Sunday, February 21, 2010

We See The Problem. Where Is The Solution?


The other week, men and women across California opened up their mailboxes to find a letter from Anthem Blue Cross. The news inside was jaw-dropping. Anthem was alerting almost a million of its customers that it would be raising premiums by an average of 25 percent, with about a quarter of folks likely to see their rates go up by anywhere from 35 to 39 percent.
That was Obama's opening salvo in his weekly address on 20 February 2010.  Unfortunately, he followed that disturbing statistic with a blatant mis-statement:
The bottom line is that the status quo is good for the insurance industry and bad for America. Over the past year, as families and small business owners have struggled to pay soaring health care costs, and as millions of Americans lost their coverage, the five largest insurers made record profits of over $12 billion.
Consider, however, the financial results health insurance companies report:
At the same time, drug manufacturers enjoyed a profit margin of around 18 percent.  Bristol-Myers Squibb reported a 2009 profit margin of 56.42 percent.

These are the numbers that make up the "status quo" in health care costs in this country.  Health insurance companies are, as a group, less profitable than most utility companies, with gas and electricity utility companies enjoying profit margins of  6.9 percent and 6.6 percent, respectively).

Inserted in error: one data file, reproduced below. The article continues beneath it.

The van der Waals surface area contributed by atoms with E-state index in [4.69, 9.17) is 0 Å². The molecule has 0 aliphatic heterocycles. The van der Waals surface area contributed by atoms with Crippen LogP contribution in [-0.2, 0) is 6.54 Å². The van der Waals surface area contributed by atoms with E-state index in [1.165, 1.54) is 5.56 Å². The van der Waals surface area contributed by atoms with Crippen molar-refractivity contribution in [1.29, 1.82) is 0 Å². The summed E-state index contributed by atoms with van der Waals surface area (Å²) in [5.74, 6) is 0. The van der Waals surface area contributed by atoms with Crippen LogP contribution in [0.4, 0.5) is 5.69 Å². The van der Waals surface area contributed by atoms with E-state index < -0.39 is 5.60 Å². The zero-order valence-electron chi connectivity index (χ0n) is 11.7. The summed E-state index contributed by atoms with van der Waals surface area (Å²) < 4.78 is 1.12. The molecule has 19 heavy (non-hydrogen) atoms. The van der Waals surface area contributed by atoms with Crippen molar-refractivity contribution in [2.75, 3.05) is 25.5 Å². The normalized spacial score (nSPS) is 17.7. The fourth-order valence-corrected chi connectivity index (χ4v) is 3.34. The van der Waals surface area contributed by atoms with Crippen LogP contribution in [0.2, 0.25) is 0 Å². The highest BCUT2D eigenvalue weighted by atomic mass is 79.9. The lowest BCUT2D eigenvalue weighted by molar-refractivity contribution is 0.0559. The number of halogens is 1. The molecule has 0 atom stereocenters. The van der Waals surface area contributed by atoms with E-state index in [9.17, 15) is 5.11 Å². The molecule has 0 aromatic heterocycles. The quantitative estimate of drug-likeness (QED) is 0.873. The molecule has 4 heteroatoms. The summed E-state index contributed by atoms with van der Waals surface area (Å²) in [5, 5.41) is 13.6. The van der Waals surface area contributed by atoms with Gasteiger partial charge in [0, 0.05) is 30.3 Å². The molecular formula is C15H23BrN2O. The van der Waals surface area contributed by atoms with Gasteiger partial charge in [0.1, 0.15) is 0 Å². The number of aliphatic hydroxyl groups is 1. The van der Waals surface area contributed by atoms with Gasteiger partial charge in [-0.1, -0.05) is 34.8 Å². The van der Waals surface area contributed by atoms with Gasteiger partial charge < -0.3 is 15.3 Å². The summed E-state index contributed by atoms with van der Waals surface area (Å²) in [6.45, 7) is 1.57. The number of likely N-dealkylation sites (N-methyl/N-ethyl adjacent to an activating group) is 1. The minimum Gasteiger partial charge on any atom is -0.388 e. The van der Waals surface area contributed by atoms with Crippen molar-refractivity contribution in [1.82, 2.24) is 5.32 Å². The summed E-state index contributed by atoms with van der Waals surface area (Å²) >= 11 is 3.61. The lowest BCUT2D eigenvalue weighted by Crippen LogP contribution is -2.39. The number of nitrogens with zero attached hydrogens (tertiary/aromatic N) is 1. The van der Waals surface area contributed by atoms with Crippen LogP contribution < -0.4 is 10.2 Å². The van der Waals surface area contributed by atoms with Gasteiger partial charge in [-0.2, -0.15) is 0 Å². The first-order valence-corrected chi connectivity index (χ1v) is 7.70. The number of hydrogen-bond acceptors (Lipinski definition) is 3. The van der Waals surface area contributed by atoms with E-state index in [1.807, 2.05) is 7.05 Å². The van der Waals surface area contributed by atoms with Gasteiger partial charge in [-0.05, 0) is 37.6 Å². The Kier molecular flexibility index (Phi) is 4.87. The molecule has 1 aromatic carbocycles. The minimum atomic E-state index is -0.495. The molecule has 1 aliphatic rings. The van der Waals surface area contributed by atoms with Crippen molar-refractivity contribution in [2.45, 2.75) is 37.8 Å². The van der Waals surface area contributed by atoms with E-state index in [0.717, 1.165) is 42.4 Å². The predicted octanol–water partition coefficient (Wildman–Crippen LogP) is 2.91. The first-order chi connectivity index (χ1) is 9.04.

The status quo is decidedly not good for insurance companies.  A 3.4 percent profit margin is just barely above the current prime interest rate of 3.25 percent as published in the Wall Street Journal (rate is as of 17 February 2010); a health insurance company could do just as well investing in bonds and securities and not sell insurance at all.   Health insurance profit margins are roughly in line with long term inflation rates in this country.  Those "record profits" insurance companies enjoy today do nothing more than ensure that tomorrow's bills will be paid.

Moreover, the status quo is what the Patient Protection And Affordable Care Act reinforces.  The Congressional Budget Office estimates that non-group insurance premiums in 2016 would be 10 to 13 percent higher under the Act than under current law.   Among large group insurance plans, the Act's impact on premiums is negligible:
By CBO and JCT’s estimate, the average premium per policy in the small group market would be in the vicinity of $7,800 for single policies and $19,200 for family policies under the proposal, compared with about $7,800 and $19,300 under current law. In the large group market, average premiums would be roughly $7,300 for single policies and $20,100 for family policies under the proposal, compared with about $7,400 and $20,300 under current law.
If Obama were indeed interested in reforming and strengthening health insurance markets in this country, and improving insurance coverage among Americans, he would not defend the bloated legislation Congress has produced on this subject.  If Obama were indeed interested in improving health insurance in this country, he would demand the Patient Protection and Affordable Care Act be scrapped in its entirety, and encourage Congress to assemble a bill that does more than institutionalize the status quo he finds so outrageous.

If Obama truly wished the problem solved, he would propose a true solution.  So far, this he has not done.

3 comments :